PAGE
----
Most in ag don’t agree.
Sixty-five percent of consumers want to know more about farming and food processing. They haven’t made up their minds, Beck said. They need to hear from voices they can trust.
“People want to feel good about their food.” That’s why there are labels touting “gluten-free eggs” and “GMO-free water.” Those claims are not going to go away, she said.
Farmers need to reach out to every communication channel they can. Research has shown that people trust information that comes from “influential others” (credential people in their lives) who present science-based data and inspire confidence, a perception of shared values.
In discussions, lead with why you do what you do (because I’m a mom, “because I care about our farm”…) Sharing values is where you can connect with consumers. Once they’re interested, you can discuss what, how and when. Listen without judgement. Make sure you understand the question. Acknowledge their fears. Figure out what’s important to this person that you can connect to. Then take the opportunity to share.
A total of 15 breakout sessions covered a variety of topics from cover crops to smart phones to international agriculture, urban market gardens, taxes and marketing on social media.
A trio from Mid-Atlantic Farm Credit offered important steps to take when you have a bad year. After last year, farmers may recognize signs of financial stress: not being able to pay account in full, not getting paid by those who owe you, or depletion of cash on-hand or working capital.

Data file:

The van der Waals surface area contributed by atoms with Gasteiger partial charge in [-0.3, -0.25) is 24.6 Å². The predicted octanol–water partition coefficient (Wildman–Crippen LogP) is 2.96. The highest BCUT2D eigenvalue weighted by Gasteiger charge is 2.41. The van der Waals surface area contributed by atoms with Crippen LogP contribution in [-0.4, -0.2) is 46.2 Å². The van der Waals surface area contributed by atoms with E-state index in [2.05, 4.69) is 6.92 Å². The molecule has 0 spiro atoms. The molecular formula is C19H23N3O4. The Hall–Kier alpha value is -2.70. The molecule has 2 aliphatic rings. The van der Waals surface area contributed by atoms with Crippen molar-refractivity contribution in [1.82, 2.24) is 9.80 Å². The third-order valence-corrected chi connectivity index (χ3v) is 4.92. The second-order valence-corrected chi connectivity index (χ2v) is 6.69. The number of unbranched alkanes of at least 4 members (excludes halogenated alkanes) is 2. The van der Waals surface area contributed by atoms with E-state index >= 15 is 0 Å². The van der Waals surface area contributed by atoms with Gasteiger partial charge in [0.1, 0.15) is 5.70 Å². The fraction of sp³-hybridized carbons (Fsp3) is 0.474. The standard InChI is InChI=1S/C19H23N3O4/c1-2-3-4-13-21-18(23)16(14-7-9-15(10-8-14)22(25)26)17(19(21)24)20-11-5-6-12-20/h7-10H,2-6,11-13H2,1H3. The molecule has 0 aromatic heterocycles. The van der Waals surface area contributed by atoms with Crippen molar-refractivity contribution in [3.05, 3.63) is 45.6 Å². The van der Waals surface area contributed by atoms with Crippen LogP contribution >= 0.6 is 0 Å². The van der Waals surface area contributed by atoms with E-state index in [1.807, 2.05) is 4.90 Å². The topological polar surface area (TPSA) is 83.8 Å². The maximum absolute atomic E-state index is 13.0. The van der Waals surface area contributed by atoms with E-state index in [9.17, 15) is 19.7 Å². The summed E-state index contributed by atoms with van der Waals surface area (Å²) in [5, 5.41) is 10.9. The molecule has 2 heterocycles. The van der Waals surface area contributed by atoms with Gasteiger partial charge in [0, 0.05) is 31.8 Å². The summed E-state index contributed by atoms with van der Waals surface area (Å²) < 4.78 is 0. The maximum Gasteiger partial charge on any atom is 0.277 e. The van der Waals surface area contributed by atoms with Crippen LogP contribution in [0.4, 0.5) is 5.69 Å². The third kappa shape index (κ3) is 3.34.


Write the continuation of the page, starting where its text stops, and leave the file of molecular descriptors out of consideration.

“Don’t stick your head in the sand,” cautioned Lisa Cunningham. Timing is key, and the sooner you communicate with your lenders, the better. If the reason for financial stress isn’t obvious (weather? low commodity prices?) your lender, accountant or a trusted advisor may be able to help determine the cause. Longer layouts for poultry growers, for example, are affecting grain farmers who are being told their stored grain isn’t needed right now.
Gather the most up-to-date and accurate financial information you can, including a balance sheet of assets and liabilities, tax returns for the past three years, year-to-date income and expenses, statements from suppliers and payables, and your operational plans for the coming season. In loan restructuring, your lender is going to want to know the “5 C’s of Credit:”
• Capacity: How are you going to pay him back?
• Collateral: What will you put up as security for the debt?
• Capital: What do you have available right now?
• Character: What’s your credit score and management and production history?
• Conditions: The lender may include insurance coverage, inspections, periodical financial updates and financial controls or verifications.
Sit down with a loan officer, who may ask how you want to fix the problem. Maybe you don’t want more debt, just restructuring an existing debt. Work out a solution — with all your creditors.
Keep the relationship going, advised Stacie Warner. Let the officer know how things are going.
In a last word of advice, Cunningham advised the audience to keep their financials current. You never know when you will face something like this until it happens. And you don’t want to have to be inputting figures then, she said.